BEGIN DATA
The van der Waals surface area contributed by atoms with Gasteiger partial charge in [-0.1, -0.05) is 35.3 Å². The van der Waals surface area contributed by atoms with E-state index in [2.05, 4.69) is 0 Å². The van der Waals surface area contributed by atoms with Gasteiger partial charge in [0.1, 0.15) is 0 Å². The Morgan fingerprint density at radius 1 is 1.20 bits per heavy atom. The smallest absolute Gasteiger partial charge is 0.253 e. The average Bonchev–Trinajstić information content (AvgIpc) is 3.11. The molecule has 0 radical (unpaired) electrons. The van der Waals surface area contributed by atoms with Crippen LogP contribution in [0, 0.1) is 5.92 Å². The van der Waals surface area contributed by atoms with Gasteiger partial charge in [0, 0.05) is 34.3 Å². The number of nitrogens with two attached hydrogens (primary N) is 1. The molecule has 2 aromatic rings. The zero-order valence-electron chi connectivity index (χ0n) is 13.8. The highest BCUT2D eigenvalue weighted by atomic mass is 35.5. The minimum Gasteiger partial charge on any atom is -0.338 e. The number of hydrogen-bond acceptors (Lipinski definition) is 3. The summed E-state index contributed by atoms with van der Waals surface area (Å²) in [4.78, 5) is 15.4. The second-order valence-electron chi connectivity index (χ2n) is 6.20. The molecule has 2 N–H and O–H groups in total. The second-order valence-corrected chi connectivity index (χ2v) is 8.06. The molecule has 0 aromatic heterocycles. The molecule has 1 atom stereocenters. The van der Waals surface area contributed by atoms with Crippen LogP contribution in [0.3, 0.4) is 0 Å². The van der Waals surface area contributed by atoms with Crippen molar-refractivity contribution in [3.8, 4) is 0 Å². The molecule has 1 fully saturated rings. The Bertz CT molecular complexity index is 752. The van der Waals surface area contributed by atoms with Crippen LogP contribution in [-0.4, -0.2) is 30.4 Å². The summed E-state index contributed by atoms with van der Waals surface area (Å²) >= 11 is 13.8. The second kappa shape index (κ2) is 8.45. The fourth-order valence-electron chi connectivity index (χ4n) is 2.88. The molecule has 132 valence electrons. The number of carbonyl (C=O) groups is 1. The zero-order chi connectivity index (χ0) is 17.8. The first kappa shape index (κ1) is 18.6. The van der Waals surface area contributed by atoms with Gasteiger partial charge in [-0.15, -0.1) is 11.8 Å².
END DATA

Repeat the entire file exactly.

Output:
The van der Waals surface area contributed by atoms with Gasteiger partial charge in [-0.1, -0.05) is 35.3 Å². The van der Waals surface area contributed by atoms with E-state index in [2.05, 4.69) is 0 Å². The van der Waals surface area contributed by atoms with Gasteiger partial charge in [0.1, 0.15) is 0 Å². The Morgan fingerprint density at radius 1 is 1.20 bits per heavy atom. The smallest absolute Gasteiger partial charge is 0.253 e. The average Bonchev–Trinajstić information content (AvgIpc) is 3.11. The molecule has 0 radical (unpaired) electrons. The van der Waals surface area contributed by atoms with Crippen LogP contribution in [0, 0.1) is 5.92 Å². The van der Waals surface area contributed by atoms with Gasteiger partial charge in [0, 0.05) is 34.3 Å². The number of nitrogens with two attached hydrogens (primary N) is 1. The molecule has 2 aromatic rings. The zero-order valence-electron chi connectivity index (χ0n) is 13.8. The highest BCUT2D eigenvalue weighted by atomic mass is 35.5. The minimum Gasteiger partial charge on any atom is -0.338 e. The number of hydrogen-bond acceptors (Lipinski definition) is 3. The summed E-state index contributed by atoms with van der Waals surface area (Å²) in [4.78, 5) is 15.4. The second-order valence-electron chi connectivity index (χ2n) is 6.20. The molecule has 2 N–H and O–H groups in total. The second-order valence-corrected chi connectivity index (χ2v) is 8.06. The molecule has 0 aromatic heterocycles. The molecule has 1 atom stereocenters. The van der Waals surface area contributed by atoms with Crippen LogP contribution in [0.3, 0.4) is 0 Å². The van der Waals surface area contributed by atoms with Crippen molar-refractivity contribution in [3.8, 4) is 0 Å². The molecule has 1 fully saturated rings. The Bertz CT molecular complexity index is 752. The van der Waals surface area contributed by atoms with Crippen LogP contribution in [-0.4, -0.2) is 30.4 Å². The summed E-state index contributed by atoms with van der Waals surface area (Å²) >= 11 is 13.8. The second kappa shape index (κ2) is 8.45. The fourth-order valence-electron chi connectivity index (χ4n) is 2.88. The molecule has 132 valence electrons. The number of carbonyl (C=O) groups is 1. The zero-order chi connectivity index (χ0) is 17.8. The first kappa shape index (κ1) is 18.6. The van der Waals surface area contributed by atoms with Gasteiger partial charge in [-0.15, -0.1) is 11.8 Å².